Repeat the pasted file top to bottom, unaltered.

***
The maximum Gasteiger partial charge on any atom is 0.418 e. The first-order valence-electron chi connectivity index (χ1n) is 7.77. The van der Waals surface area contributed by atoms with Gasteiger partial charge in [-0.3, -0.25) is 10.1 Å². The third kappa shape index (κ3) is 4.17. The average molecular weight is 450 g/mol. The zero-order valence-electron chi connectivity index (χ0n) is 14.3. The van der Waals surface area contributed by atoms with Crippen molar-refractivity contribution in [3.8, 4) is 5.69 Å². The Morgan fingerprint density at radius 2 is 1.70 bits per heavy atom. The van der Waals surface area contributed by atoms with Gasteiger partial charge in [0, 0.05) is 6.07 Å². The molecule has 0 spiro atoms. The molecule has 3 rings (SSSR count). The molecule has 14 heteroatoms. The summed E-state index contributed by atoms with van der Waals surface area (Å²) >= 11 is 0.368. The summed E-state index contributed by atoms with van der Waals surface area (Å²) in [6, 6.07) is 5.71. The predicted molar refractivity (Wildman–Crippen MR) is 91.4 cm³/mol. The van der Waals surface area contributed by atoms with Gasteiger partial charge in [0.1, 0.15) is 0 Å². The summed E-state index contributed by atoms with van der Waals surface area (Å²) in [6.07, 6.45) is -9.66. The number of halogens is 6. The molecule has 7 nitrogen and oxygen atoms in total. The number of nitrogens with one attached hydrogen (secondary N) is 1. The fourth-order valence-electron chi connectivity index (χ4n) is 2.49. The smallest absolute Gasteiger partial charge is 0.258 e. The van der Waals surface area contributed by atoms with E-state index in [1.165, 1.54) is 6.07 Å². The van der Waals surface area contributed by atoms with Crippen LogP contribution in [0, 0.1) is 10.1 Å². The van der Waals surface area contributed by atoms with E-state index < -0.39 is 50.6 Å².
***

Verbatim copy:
The maximum Gasteiger partial charge on any atom is 0.418 e. The first-order valence-electron chi connectivity index (χ1n) is 7.77. The van der Waals surface area contributed by atoms with Gasteiger partial charge in [-0.3, -0.25) is 10.1 Å². The third kappa shape index (κ3) is 4.17. The average molecular weight is 450 g/mol. The zero-order valence-electron chi connectivity index (χ0n) is 14.3. The van der Waals surface area contributed by atoms with Crippen molar-refractivity contribution in [3.8, 4) is 5.69 Å². The Morgan fingerprint density at radius 2 is 1.70 bits per heavy atom. The van der Waals surface area contributed by atoms with Gasteiger partial charge in [0, 0.05) is 6.07 Å². The molecule has 0 spiro atoms. The molecule has 3 rings (SSSR count). The molecule has 14 heteroatoms. The summed E-state index contributed by atoms with van der Waals surface area (Å²) >= 11 is 0.368. The summed E-state index contributed by atoms with van der Waals surface area (Å²) in [6, 6.07) is 5.71. The predicted molar refractivity (Wildman–Crippen MR) is 91.4 cm³/mol. The van der Waals surface area contributed by atoms with Gasteiger partial charge in [0.1, 0.15) is 0 Å². The summed E-state index contributed by atoms with van der Waals surface area (Å²) in [6.07, 6.45) is -9.66. The number of halogens is 6. The molecule has 7 nitrogen and oxygen atoms in total. The number of nitrogens with one attached hydrogen (secondary N) is 1. The fourth-order valence-electron chi connectivity index (χ4n) is 2.49. The smallest absolute Gasteiger partial charge is 0.258 e. The van der Waals surface area contributed by atoms with E-state index in [1.165, 1.54) is 6.07 Å². The van der Waals surface area contributed by atoms with Crippen LogP contribution in [0, 0.1) is 10.1 Å². The van der Waals surface area contributed by atoms with E-state index < -0.39 is 50.6 Å².